Tire-Soil Interaction Tool (T-SIT)

T-SIT is based on a flight-mechanical model derived from empirical measurement data. It allows the determination of sinkages and rolling resistance forces of the aircraft wheel rolling at different speeds on any ground, taking into account the driving dynamics. The basis for this are relationships of terramechanics in the form of tire‑soil interaction to map the dynamic interactions (e.g. formation of a bow wave in front of the tires or buoyancy effects comparable to aquaplaning) between specific parameters of:

  • Soil, e.g. soil type, soil bearing strength (CBR value), soil density etc. and
  • Aircraft characteristics, including vertical contact forces, tire characteristics such as width, diameter and contact patch, and gear configuration.

The advantage of T‑SIT over quasi-static model approaches in particular is that the dynamics of the rolling aircraft can be modelled. Especially the temporarily high speeds during takeoff and landing roll (up to approx. 75 m/s) and their effect on the rolling resistance forces and sinkages can be recorded. Regarding this, the approach enables a high degree of flexibility in consideration of the above-mentioned aircraft characteristics and also offers the possibility of evaluating further requirements for RWY strips (e.g. underground structures in the area of the so-called graded portion) concerning their effects on flight operational safety.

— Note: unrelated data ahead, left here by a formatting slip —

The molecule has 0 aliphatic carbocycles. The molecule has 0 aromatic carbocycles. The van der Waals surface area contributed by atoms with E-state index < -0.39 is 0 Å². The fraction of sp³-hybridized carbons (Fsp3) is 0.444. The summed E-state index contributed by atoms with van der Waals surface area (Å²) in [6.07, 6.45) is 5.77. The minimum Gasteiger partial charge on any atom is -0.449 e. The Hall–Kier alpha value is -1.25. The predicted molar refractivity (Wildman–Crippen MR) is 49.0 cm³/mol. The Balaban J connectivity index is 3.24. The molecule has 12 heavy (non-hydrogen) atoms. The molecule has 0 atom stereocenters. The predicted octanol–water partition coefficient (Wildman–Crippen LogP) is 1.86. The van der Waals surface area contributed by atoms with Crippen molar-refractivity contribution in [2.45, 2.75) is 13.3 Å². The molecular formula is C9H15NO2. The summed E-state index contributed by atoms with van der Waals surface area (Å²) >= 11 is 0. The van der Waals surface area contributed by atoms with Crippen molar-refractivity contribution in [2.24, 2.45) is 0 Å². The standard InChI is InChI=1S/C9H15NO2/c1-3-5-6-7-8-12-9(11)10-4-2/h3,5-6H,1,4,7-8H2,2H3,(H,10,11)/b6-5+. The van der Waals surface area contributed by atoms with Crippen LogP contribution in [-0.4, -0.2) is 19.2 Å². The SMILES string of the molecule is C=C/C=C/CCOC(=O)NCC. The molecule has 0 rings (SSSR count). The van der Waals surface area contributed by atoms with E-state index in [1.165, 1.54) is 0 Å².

The tool is used in the context of safety assessments to quantify the damage severity occurring during RWY excursions of aircraft with subsequent rolling of unsealed flight operation surfaces (e.g. RWY strips, RESA etc.) in the context of an accident. The focus is on material damage related to the nose gear structure. For this purpose, the rolling resistance forces determined are primarily compared with the calculated load limits (breaking strength) of the landing gear construction in order to verify if failure can be assumed.

Sample project

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References

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